A team of experts who recently converged on Abuja to proffer solutions to the nation’s energy crises has demanded a national renewable energy policy to achieve the right energy mix for Nigeria, curb pollution and address climate change.
The policy, the participants noted, should redirect attention from fossil fuels such as oil and gas, nuclear, coal, and tar sands oil.
At the forum themed: “Energy Governance and a Just Transition for Nigeria”, they stressed that Nigeria’s continuous dependence on fossil fuels and generators largely contradicts her Nationally Determined Contributions (NDCs) pledge of 20% unconditional emission reduction and 45% conditional reduction based on green climate funding and other international fiscal instruments.
They called on the three tiers of government (federal, state and local governments) to take more proactive steps towards energy transition by committing 5% of the annual budget to achieving energy transition across a 10-year period.
Godwin Uyi Ojo, Executive Director of Environmental Rights Action/Friends of Earth Nigeria (ERA/FoEN), said: “A just energy transition for Nigeria would mean a commitment to an Energy Democracy model that is decentralised and people-driven. It is a system where production and supply chain are managed and controlled by the communities themselves in ways that promote sharing in the investment and benefits as co-producers and suppliers of energy rather than monopolistic companies. This energy democracy model can be achieved through house hold units, schools, or communities mini-grid systems that are cost effective. It is also environment-friendly and generates green jobs that are less capital intensive.”
According to him, Nigeria should not be left behind in the global shift from fossil fuel dependency to renewable energy source as a response to cubing climate change and its devastating impacts. He added that, for Nigeria, the prospect of a just energy transition would spell benefits beyond the current energy system.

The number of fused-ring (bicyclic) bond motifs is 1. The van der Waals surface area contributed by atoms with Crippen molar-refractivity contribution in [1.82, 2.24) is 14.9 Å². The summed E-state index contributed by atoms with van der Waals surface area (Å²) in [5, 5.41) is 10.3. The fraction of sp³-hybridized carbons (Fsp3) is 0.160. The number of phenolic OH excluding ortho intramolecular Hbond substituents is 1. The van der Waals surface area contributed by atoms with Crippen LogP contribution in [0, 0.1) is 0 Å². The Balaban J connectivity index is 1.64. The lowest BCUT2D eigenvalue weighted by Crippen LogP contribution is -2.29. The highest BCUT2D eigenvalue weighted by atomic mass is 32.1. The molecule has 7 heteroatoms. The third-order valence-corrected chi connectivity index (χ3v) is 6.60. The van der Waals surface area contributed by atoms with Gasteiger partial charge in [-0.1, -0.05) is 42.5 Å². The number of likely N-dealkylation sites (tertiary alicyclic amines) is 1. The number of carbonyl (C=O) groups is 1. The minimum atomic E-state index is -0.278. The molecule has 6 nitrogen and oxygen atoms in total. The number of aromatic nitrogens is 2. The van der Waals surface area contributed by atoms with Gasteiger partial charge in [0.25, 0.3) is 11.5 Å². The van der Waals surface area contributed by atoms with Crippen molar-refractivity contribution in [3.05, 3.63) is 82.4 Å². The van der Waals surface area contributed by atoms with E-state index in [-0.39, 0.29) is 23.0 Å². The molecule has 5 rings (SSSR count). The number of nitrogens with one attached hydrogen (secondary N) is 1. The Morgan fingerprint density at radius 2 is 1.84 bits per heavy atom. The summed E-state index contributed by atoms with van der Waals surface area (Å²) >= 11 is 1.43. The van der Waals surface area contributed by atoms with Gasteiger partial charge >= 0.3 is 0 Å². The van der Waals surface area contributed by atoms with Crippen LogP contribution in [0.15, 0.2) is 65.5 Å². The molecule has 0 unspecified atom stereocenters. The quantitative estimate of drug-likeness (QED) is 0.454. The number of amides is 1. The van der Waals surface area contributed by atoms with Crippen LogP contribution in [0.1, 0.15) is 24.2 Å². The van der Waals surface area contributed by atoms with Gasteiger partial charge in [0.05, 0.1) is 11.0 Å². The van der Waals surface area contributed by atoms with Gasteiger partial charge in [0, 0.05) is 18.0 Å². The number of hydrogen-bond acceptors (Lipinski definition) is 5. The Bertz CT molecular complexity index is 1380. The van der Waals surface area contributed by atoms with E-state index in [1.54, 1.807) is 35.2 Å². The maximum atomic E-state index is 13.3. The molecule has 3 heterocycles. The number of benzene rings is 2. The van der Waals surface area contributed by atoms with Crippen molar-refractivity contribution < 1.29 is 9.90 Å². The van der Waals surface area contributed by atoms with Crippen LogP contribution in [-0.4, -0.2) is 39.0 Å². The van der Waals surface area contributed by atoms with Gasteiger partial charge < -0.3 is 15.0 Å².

He said: “On a global scale, in spite of the rising energy demand more than 1.6 billion people have no access to electricity and about 2.4 billion depend on fuel wood.”
Ojo lamented that government at varying levels of governance in Nigeria lack conscientious and holistic approach to addressing the short fall through alternatives in solar powered systems.
“To move towards just energy transition, the World Bank, Africa Development Bank and other financial institutions and national governments must eliminate incentives in loans and subsidies promoting extractive activities in oil and gas prospecting. Instead, such divestment should translate to investment in renewable energy research, green technology, and the provision of loans, subsidies and zero tariffs for solar equipment and production,” he added.
Another resource person, Mike Karikpo, observed that countries around the world are moving away from fossil fuels. He described the situation as “an emergency period” and called on Nigeria “to do what we have to do”.
Mr. Karikpo also lamented what he described as a lack of political will by the Federal Government to clean up Ogoniland in the Niger Delta region.
He advised government to as a matter of urgency start educating the people on the need for alternative energy sources. “The environment is our life and not for sale,” Karikpo said in response to a question.